We recognise that education, training and employment are a key route out of homelessness and the cycle of disadvantage. We are working closely with colleagues across government, at the Learning and Skills Council and in the voluntary and community sector to tackle the wider causes and symptoms of homelessness, including improving access to learning and skills provision, benefits and jobs. We believe one of the most effective ways we can help homeless people is to ensure that they have access to the skills they need to gain employment and to help them transform their own lives.
Through our World Class Skills reforms, we are committed to ensuring equal opportunities for all learners, including the most vulnerable in our communities. Our targets cover workers and learners of all ages and backgrounds and our reforms balance skills and economic prosperity with fairness and inclusion.
The funding settlement announced in the Comprehensive Spending Review represents the biggest ever government investment in skills. Of the £3 billion we are investing in each of the next three years in adult skills participation, we will invest some £1.5 billion annually in learning below level 2, to help the low skilled and workless learn, progress and achieve sustainable employment.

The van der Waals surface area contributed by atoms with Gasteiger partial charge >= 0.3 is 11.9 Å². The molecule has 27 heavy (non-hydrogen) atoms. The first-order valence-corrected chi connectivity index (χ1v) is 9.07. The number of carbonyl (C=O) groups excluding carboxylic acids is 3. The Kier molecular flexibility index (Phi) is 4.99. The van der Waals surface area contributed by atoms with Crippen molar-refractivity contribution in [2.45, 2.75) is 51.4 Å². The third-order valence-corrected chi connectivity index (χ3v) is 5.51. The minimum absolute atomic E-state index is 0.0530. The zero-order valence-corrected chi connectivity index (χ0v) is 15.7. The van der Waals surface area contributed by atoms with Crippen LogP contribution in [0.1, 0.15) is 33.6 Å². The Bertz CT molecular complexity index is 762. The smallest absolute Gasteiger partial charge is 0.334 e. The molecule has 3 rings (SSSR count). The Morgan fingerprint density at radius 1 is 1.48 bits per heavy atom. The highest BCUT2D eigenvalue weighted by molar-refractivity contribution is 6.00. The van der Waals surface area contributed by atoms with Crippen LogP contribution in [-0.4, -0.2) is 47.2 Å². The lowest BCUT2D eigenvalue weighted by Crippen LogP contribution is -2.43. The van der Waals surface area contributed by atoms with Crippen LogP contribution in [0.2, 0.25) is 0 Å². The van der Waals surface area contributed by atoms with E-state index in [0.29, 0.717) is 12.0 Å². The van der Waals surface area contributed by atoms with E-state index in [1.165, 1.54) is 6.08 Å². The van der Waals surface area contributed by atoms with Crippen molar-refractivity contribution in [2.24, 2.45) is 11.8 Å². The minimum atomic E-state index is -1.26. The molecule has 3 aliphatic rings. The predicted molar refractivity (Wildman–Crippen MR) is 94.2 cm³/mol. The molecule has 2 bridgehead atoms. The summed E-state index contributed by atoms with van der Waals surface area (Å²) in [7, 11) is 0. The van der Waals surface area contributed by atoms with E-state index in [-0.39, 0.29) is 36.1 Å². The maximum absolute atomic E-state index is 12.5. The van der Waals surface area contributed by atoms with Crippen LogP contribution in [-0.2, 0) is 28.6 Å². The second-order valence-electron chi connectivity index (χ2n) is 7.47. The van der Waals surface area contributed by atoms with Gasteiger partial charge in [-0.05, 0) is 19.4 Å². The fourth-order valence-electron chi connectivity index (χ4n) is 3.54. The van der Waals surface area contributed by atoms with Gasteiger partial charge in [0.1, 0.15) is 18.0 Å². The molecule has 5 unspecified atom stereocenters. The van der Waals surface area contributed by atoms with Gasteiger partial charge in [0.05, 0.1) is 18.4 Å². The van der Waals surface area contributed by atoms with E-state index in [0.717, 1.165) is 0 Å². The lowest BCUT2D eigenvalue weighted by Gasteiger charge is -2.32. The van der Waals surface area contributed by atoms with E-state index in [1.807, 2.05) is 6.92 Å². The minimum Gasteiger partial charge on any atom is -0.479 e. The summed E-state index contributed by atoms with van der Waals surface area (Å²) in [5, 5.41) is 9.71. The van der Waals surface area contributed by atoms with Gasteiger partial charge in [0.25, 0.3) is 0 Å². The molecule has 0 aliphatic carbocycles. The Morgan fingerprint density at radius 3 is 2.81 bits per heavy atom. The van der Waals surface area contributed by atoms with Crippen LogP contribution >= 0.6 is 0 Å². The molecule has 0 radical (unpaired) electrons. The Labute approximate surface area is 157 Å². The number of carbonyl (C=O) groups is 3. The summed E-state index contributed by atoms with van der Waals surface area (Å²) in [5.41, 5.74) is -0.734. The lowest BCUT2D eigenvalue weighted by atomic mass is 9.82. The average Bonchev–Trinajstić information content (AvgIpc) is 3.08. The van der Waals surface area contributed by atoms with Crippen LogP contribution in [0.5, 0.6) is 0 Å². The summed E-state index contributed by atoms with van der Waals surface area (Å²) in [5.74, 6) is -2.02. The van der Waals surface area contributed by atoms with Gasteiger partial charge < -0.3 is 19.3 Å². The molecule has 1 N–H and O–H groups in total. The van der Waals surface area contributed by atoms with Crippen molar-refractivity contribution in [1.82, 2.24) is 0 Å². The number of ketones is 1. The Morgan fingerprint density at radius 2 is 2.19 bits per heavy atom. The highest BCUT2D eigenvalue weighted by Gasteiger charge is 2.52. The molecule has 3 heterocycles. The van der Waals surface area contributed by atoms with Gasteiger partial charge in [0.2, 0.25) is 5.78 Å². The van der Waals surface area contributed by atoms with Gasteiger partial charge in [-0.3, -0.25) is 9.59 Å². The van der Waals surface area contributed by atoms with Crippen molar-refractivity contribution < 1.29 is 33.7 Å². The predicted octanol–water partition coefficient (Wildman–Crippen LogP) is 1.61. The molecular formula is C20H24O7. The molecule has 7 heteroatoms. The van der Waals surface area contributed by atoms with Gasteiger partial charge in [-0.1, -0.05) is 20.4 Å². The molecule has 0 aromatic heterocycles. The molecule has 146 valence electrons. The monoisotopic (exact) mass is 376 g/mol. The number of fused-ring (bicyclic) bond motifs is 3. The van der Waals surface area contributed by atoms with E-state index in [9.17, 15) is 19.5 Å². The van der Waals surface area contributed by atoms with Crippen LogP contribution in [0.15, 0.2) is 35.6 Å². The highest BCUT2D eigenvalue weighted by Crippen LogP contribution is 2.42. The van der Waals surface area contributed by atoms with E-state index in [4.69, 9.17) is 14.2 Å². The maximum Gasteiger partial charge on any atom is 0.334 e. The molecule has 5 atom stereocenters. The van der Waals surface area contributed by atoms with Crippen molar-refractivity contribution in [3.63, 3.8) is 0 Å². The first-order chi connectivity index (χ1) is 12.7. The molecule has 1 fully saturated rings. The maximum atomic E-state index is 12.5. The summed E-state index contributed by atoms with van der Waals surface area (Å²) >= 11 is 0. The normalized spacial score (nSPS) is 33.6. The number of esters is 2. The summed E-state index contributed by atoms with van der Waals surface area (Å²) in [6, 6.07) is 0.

Our vision for the workforce of the future is of one unrivalled in its skills, dynamism, equity and inclusiveness. We are working with employers through train to gain to meet skill needs and to ensure that all employees have the basic skills, including literacy and numeracy and level 2 skills, to sustain and progress in employment. We also want employers to fill more of their vacancies with people who are further away from the labour market and to actively engage with their sectors and localities to lead on appropriate reform. We are increasing funding for train to gain from £440 million in 2007-08 to over £900 million in 2010-11.
The Government have recently announced homelessness grant funding of £50 million for the voluntary sector and £150 million for local authorities, who in many cases fund voluntary sector organisations, over the next three years. This is the largest ever cash injection for homelessness services, and there are no current plans for further funding over and above this three-year settlement. Homelessness grant is used to support delivery of the Government's targets on homelessness and rough sleeping. Eligibility for public services, including housing, is determined by migrants' immigration status.